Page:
Mac McCaughan

When I first settled on the format for this feature — write about how I first discovered the various musicians I listen to, and let the iTunes shuffle feature pick who I would write about each week — I didn’t consider some of its unavoidable quirks. Like, what to do about musical acts who go by different names at different times?

Mac McCaughan is the central songwriter and vocalist for two different bands that are among my favorites. I could easily write at length about Superchunk: About the funny story that my friend Pete told me about Mac’s onstage response to the unexpected success of their early song “Slack Motherfucker,” about seeing them on the second stage at Lollapalooza when the chaos of the mosh pit first stole and then mysteriously returned my baseball cap, about the show where I rediscovered them 15 years later as they prepared to release possibly their greatest record yet. But this isn’t the Superchunk entry, so I can’t tell those stories.

And then there’s Portastatic, McCaughan’s side project for his (mostly) quieter (mostly) solo recordings, which I’d never heard of until spotting them opening for Yo La Tengo one year, at a show where they covered Bruce Springsteen and where I first met my friend Brandon, which would ultimately lead me to discover … but again, wrong band for this item.

Mac has released precisely one album under his own name: Non-Believers, which he issued in 2015 as an exploration of the early-’80s post-punk that, in his words, began “using keyboards and drum machines to relate through their music a disaffection or alienation.” That era of music is not, frankly, one that I ever spent much time with. And while the album had a lot of the lo-fi tunefulness and clever wordplay that marks the best of Portastatic — it started out as a Portastatic record before McCaughan decided that he needed an even more personal name for an even more personal project — and I like it okay, it’s not especially my favorite of his output. When his brief tour for it stopped in Brooklyn, I wasn’t even able to go, so I have no stories there, either.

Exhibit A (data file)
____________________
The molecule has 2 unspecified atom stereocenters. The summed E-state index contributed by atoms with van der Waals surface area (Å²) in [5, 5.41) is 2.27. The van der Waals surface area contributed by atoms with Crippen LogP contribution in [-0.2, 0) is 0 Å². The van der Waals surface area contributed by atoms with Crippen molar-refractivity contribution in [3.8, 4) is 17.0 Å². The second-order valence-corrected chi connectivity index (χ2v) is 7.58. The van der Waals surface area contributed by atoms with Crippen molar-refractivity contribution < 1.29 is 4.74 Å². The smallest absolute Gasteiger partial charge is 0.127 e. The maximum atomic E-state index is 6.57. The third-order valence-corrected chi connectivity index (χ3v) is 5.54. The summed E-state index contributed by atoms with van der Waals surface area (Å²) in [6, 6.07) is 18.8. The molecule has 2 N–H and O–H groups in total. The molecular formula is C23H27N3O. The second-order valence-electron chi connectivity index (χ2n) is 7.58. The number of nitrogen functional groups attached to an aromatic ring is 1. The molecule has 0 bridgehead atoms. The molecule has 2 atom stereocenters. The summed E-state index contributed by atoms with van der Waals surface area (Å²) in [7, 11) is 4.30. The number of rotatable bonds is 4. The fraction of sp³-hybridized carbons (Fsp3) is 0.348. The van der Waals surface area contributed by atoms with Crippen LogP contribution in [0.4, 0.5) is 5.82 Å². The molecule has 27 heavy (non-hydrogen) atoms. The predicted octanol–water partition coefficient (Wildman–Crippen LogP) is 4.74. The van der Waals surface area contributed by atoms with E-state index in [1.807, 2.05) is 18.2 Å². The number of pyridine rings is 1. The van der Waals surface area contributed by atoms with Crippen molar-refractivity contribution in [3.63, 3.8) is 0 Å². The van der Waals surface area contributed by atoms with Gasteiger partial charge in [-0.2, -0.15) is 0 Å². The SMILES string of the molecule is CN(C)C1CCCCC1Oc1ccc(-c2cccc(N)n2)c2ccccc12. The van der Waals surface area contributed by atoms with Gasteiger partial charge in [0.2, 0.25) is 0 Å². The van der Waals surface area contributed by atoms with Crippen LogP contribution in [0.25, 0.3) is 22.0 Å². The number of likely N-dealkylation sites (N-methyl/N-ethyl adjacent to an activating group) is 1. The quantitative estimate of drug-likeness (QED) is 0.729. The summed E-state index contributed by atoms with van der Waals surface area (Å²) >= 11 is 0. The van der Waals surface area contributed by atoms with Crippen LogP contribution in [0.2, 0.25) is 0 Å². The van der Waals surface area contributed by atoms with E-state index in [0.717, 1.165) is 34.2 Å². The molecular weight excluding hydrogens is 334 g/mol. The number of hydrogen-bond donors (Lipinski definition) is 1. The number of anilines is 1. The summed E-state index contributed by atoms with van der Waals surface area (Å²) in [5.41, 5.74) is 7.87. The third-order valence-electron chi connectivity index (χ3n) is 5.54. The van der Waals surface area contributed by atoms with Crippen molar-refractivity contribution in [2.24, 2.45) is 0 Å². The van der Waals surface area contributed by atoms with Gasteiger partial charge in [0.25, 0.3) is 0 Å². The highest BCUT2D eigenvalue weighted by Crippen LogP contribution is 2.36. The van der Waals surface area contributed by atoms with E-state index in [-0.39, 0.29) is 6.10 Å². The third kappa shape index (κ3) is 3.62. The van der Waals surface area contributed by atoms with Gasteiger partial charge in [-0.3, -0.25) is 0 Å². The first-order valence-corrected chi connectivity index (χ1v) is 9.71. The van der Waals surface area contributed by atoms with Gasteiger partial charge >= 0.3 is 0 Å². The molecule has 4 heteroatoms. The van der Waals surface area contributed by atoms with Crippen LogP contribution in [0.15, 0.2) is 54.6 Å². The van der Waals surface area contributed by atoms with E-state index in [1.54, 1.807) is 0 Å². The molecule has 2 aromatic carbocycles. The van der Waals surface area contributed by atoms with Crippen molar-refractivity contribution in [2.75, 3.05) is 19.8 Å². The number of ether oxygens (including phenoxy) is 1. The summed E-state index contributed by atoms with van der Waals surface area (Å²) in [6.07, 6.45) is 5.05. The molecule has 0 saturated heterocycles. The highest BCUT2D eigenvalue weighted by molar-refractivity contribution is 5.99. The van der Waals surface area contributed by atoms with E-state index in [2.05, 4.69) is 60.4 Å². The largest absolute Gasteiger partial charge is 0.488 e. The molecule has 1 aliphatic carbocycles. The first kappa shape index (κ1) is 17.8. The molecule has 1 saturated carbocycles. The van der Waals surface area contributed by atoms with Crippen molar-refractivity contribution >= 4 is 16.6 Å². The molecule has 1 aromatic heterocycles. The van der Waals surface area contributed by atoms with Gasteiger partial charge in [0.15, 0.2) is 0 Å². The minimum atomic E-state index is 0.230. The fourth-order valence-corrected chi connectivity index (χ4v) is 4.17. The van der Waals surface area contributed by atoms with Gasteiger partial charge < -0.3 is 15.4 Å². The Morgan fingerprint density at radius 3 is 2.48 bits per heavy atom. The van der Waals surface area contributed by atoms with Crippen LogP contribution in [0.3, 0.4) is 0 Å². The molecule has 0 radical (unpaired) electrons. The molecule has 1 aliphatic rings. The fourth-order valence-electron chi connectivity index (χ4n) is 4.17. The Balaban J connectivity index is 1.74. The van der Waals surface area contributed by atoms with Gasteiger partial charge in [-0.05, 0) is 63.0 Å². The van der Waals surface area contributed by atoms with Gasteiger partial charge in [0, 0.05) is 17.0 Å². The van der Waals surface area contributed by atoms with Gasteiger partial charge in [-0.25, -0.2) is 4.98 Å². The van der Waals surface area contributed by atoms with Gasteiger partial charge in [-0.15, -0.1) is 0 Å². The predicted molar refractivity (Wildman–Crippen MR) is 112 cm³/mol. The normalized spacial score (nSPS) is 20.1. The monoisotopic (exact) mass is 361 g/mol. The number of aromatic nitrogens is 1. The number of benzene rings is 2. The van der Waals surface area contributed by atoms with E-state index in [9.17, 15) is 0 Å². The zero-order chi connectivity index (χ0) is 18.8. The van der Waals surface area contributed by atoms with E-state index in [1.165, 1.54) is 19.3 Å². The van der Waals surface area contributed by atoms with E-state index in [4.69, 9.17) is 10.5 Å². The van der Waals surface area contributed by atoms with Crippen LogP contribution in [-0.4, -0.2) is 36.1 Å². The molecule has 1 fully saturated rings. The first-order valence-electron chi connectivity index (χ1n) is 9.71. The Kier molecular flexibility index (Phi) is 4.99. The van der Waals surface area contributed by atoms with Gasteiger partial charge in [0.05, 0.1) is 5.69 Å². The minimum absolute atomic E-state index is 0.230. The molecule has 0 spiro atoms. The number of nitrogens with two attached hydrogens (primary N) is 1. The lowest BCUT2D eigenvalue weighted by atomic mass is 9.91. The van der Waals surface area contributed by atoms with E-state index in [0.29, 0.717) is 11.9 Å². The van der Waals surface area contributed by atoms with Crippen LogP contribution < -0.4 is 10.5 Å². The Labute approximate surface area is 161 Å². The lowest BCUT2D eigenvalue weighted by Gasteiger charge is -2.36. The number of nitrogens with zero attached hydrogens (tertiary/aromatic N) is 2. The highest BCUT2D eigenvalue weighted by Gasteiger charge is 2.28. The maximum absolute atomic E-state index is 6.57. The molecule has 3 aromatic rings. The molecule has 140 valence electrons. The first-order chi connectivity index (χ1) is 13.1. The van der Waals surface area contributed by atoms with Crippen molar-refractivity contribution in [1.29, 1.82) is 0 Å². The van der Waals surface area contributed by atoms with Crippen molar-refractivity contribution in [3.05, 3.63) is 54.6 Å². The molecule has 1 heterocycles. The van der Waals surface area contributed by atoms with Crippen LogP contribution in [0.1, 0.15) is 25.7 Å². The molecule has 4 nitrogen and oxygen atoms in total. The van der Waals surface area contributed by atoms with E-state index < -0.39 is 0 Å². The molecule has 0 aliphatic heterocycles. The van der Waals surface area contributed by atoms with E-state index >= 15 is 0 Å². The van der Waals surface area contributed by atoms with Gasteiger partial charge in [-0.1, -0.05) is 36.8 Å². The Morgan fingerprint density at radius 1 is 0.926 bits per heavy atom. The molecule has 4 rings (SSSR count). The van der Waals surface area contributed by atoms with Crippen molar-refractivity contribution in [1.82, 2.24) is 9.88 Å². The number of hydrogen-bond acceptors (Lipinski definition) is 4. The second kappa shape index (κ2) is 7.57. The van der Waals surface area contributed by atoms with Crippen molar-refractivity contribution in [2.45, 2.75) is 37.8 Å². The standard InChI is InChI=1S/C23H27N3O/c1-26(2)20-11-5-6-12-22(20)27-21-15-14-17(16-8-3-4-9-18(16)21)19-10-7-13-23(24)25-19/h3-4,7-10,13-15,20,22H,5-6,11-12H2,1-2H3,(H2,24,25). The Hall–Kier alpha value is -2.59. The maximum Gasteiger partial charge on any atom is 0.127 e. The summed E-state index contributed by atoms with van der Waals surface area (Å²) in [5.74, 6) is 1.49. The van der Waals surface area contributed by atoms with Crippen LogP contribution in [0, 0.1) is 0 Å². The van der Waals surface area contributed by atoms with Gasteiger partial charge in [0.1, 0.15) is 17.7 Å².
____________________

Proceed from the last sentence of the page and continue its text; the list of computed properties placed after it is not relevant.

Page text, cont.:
So let’s talk about how I became a fan of Mac McCaughan, the person. It was via seeing him play with Superchunk and Portastatic, obviously. But also his ability to show up in the background of so many other musical and non-musical events: serving as co-founder and operator of Merge Records, sitting in on vibraphone and guitar and drums and whatever else was available at a Yo La Tengo Hanukkah show (that same one where I met Brandon, in fact), sitting in on a Yo La Tengo video (though he didn’t appear on the recorded song), tweeting about politics and music and hockey, all with the same wry-but-never-cynical wit that illuminates his various bands’ songs. The best artists touch you not just through their art, but through the way their art puts you in contact with their personalities, or at least their personas — I’ve never met Mac, but getting to see him, on stage and Twitter, has provided me with another valuable perspective on the world that I wouldn’t want to have missed, even aside from all of his great music.

In fact, I should probably go back and listen to the recording of that Non-Believers tour show that I didn’t get to attend. One of the distinctive traits of great artists is their tendency to sneak up on you when you least expect it.